Honey Lemon is kind of the perfect combination of the traditional Disney Princess and nerdy scientist. She is kind, optimistic, fashionable AND an adept chemical engineering student. I love how she counters most of the stereotypes of a mad scientist as a crotchety Caucasian man and helps to break down the shock that most people have women can’t be both beautiful and smart.


Gogo Tamago is an industrial design and mechanical engineering student in Big Hero 6 who uses the science of magnetism as her super power. Her line of “Stop whining, woman up!” gave a clue into how the culture of San Fransokyo is different from our current society. Athletic and sarcastic, she deserves just as much respect and admiration as the more traditionally feminine Honey Lemon.

Vanellope von Schweetz is an actual Princess (and President!) but also a resourceful enough engineer to build her own kart to compete in Sugar Rush races. She could have used a little bit more knowledge of computer code but her spunk and sympathetic nature make her a very endearing child racing prodigy.


Gadget Hackwrench (who also has a ride in Disneyland’s Toontown named after her!) is one of Chip and Dale’s friends (and main love interests) but doesn’t get as much recognition as she deserves. She’s an inventor and tinkerer that always comes up with creative solutions using everyday items. She can be feisty but is nevertheless a valuable member of the Rescue Rangers.

Lesser Known

The majority of animated STEM females have very small roles and in other cases they are the villains, like the Evil Queen, Ursula or Yzma using scientific (but more often just magical) powers to craft various potions. In more recent productions, like on Disney Jr.’s Miles from Tomorrowland, there are some more notable women and girls in STEM.

Tanya Vanderflock from Mighty Ducks is similar to Gadget Hackwrench in that she uses her mechanical genius to help her accomplish team’s goals.


Vivian Francis Porter from Kim Possible also suffered from people not taking her intellect seriously due to her stunning beauty. Maybe she’ll make an appearance in the upcoming live-action Kim Possible!

Sara BellumRhoda Dendron and the villainous Anna Matronic from Darkwing Duck have great names but very little screentime.


Loretta Callisto is the main character’s supportive and tech-savvy sister and Dr. Zephyr Skye is her storm-hunting and kick-butt role model (voiced by a real meteorologist) from Miles from Tomorrowland on Disney Jr. Hopefully these characters will inspire more young girls to want to be scientists!


Live Action

While there are a handful of females with doctorates in Disney live-action films, very few of them have prominent roles or rich back-stories and plots like their male counterparts. Some of the best representation actually comes from the Marvel movies and even then, the studios could do much better by giving these wonder women their own movies instead of relegating them to supporting roles.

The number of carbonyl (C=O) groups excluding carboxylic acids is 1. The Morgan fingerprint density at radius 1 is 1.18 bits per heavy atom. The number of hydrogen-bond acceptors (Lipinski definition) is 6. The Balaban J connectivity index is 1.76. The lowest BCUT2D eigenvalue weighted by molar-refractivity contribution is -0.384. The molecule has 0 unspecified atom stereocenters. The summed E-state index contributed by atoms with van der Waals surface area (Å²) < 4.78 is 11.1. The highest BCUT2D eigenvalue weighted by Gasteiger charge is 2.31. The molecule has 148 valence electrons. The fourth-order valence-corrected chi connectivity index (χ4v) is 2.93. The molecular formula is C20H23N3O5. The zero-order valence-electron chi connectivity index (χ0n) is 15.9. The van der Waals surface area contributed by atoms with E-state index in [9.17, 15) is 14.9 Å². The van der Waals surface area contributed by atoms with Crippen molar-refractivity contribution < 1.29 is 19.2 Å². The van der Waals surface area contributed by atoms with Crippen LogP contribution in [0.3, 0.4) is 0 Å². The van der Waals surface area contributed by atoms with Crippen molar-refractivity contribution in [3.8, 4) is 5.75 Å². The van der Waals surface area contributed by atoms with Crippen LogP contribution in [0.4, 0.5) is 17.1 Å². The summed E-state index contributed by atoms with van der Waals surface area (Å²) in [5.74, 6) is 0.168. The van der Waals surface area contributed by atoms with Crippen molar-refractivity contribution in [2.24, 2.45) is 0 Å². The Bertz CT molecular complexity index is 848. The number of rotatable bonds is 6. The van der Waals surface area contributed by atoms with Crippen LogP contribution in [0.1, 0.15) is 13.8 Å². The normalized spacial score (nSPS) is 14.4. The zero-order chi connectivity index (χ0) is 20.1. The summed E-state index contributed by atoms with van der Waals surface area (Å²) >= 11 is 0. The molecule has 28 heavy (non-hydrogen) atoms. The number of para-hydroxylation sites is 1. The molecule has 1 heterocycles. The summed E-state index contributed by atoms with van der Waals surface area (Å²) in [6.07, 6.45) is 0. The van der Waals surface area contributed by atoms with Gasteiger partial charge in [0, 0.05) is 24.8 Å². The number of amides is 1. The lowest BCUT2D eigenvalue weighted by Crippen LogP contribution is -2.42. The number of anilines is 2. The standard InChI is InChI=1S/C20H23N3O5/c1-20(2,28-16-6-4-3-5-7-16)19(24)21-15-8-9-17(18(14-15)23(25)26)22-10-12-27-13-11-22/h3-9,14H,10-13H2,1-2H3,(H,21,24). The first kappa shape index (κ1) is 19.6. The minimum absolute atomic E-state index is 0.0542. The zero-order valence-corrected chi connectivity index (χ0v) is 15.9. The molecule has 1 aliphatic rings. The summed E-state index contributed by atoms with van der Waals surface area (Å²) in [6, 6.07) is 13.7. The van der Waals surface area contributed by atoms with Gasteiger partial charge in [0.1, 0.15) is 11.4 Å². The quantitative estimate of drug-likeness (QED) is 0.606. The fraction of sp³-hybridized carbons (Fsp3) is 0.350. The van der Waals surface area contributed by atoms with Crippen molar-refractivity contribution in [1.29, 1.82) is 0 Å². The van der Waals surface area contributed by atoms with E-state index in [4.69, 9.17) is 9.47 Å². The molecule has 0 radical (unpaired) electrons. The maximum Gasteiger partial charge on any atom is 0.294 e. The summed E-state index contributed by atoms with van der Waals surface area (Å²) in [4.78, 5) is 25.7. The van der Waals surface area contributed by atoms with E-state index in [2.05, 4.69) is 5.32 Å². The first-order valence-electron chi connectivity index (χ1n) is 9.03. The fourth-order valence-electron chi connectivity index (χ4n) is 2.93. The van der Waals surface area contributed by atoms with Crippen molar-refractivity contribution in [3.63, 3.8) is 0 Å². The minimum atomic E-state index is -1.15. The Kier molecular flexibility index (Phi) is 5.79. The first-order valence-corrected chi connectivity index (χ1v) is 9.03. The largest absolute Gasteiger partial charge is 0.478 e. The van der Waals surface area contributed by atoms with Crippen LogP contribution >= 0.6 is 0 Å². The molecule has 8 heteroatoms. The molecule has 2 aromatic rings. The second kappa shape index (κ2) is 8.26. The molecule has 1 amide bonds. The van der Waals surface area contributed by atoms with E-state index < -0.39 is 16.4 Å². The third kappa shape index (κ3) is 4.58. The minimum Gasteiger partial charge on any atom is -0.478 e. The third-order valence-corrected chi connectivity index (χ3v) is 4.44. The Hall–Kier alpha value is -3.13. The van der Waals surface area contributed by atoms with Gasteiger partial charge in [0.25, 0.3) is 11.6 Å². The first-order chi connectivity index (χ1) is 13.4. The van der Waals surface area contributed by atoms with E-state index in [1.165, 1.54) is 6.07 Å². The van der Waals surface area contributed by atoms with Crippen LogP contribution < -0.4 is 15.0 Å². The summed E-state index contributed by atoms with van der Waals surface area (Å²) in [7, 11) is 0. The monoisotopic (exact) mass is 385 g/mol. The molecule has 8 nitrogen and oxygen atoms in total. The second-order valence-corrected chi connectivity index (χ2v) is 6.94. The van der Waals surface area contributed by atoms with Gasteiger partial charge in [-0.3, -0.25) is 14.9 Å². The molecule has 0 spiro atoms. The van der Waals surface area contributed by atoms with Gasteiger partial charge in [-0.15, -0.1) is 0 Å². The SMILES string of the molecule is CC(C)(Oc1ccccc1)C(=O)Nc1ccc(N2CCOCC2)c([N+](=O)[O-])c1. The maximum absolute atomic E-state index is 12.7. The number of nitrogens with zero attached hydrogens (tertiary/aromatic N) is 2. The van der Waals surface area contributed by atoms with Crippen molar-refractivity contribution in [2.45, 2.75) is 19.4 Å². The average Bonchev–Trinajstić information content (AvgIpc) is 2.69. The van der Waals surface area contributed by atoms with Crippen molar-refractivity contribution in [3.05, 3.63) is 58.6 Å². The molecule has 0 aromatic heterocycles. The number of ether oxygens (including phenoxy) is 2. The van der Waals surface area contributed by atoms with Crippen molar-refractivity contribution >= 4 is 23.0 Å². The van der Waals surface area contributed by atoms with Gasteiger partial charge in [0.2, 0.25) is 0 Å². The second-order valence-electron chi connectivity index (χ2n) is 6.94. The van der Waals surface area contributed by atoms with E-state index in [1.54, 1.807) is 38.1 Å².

Carina Smyth from Pirates of the Caribbean: Dead Men Tell No Tales is a very passionate and determined astronomer living in difficult times. Her wrongful conviction as a witch definitely is not so far off from shaming of women that still happens today.


Gabriella Montez from High School Musical also fits the stereotype of being ridiculed and being an outcast for being a math and science nerd but she doesn’t let silly boys stop her from pursuing her dreams of going to an amazing school and maintaining her passion for singing and competing in the science olympiad.

Dr. Sara Jean Reynolds in Flubber and Dr. Abigail Chase from National Treasure both serve primarily as the love interests in their respective movies but have also achieved a great deal of success in their fields as evidenced by their prominent positions. I would love to see spin-offs showing the adventures and challenges they overcame to get to where they are.



Jane Foster is a well-known astrophysicist and is Thor’s main love interest. It was great to see Natalie Portman portray another powerful woman.

Maya Hansen from Iron Man 3 is a botanist who has a brief relationship with Tony Stark.

Betty Ross is a nuclear physicist in the Hulk comics and movie and will be making an appearance in the upcoming Infinity War movie.


Lastly, Leia Organa was not only a princess and general but also secretly a doctor, but more on that at another time.


Dr. Jaclyn Ogden is the primary expert on banshees on the planet Pandora and restarted the Avatar program so that guests can partake in a similar rite of passage as the Na’Vi. (I have a feeling she was named after the real life Jackie Ogden who is an experimental psychologist and director of animal programs for Walt Disney Parks and Resorts).


Mary Oceaneer is one of the few females in the fictional elite club, the Society of Explorers and Adventurers. She must know a fair bit about cartography, astronomy and the mechanics of captaining a ship and diving for treasure in order to be a successful treasure hunter. She inspired attractions on the Disney Cruise Line and at Typhoon Lagoon – a water park in Florida.

Doctor Marsh from DINOSAUR and the woman in Spaceship Earth are some of the only women of color in science in any Disney media and one of them doesn’t even talk. Perhaps now that Disney owns 20th Century Fox, the woman in Spaceship Earth can finally be tied to one of the awesome ladies of Hidden Figures and given a line.


To end on a positive note, women and girls visiting the parks can be inspired by real-life females in STEM by observing the hard-working women in Living with the Land or on the Behind the Seeds tour as well as in the light-hearted demonstrations of science principles in the SpectacuLab. Furthermore, Disney has highlighted several women in its Every Role a Starring Role and Disney Careers YouTube videos; check out my playlist of these women here.